“Lifted Romanticism". 2022. Degree Show MFA, Master in Fine Arts. Goldsmiths University of London. London. UK
Waterbed. 2022. Plastic and water. 20 x 507 x 530 cm
Decadence and Gold. 2022. gold leaf and resin. 120 x 300 cm
Dissent of Your Body in Fragments. 2022. Polyester resin and fiberglass. 50 x 300 cm
Dancing with the Death. 2022. Ceramic. 35 x 22 x 25 cm
(Outdoors Sculpture) Come Through. 2022. Resin and fiberglass. 200 x 200 x 200 cm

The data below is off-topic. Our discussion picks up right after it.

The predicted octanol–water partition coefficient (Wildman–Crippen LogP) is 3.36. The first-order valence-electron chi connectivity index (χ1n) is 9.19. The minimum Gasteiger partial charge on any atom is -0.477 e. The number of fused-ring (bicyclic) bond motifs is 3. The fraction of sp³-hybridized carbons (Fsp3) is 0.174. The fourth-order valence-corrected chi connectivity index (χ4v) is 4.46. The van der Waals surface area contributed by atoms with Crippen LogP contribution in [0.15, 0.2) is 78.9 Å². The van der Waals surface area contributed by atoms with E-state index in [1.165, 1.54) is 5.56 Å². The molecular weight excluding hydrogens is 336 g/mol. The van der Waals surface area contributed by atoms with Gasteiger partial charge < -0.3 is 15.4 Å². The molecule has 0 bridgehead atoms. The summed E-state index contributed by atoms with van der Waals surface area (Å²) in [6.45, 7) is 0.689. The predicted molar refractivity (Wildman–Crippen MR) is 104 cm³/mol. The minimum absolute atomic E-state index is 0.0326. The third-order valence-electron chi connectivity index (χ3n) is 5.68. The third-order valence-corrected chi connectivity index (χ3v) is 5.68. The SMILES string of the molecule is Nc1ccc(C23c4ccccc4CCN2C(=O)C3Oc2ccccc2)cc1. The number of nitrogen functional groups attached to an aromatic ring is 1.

Lifted Romanticism is a cyclic installation that starts with the reference to the creation with a transparent waterbed, where the spectator can walk, lay, dance, feel, "wave" together, ... It embraces joy and experience by touching almost in a spiritual/ religious and dreamy way, where moving also becomes a sensual feeling of sharing performed by the public. In the course of the installation we find Decadence and Gold on the right wall, which is made by mixing gold leaf and resin and it results in the chemical reaction of the oxidation, presenting a green and blue textured surface, almost organic. On the left, Dissent of Your Body in Fragments represents a painful feeling experience suffered in a body, where sharpened polyester resin and fiberglass talk about broken romanticism and tears in a fragile and dangerously heavy sculpture. The piece is fragmented in three and hung together, and it's around 80kg hanging above the plastic and delicate waterbed to create a tension between materials. And at the far left corner, almost hidden, we find Dancing with the Death, a ceramic piece that presents a concave shape blown away from the wall. Its interior contrasts the dark burnt colour with the alive and organic green outside. It is like a dangerous dance in a delicate and open position’s sculpture that dwells in the concept of the death to close the cycle. All the installation creates a tension between materials and feelings, contrasting the fragile, sharpened and oxidized resin pieces with the plastic waterbed, constantly felt under your feet during the journey. Also Outdoors, we find the sculpture Come Through, made as an invitation to walk through it and to the show.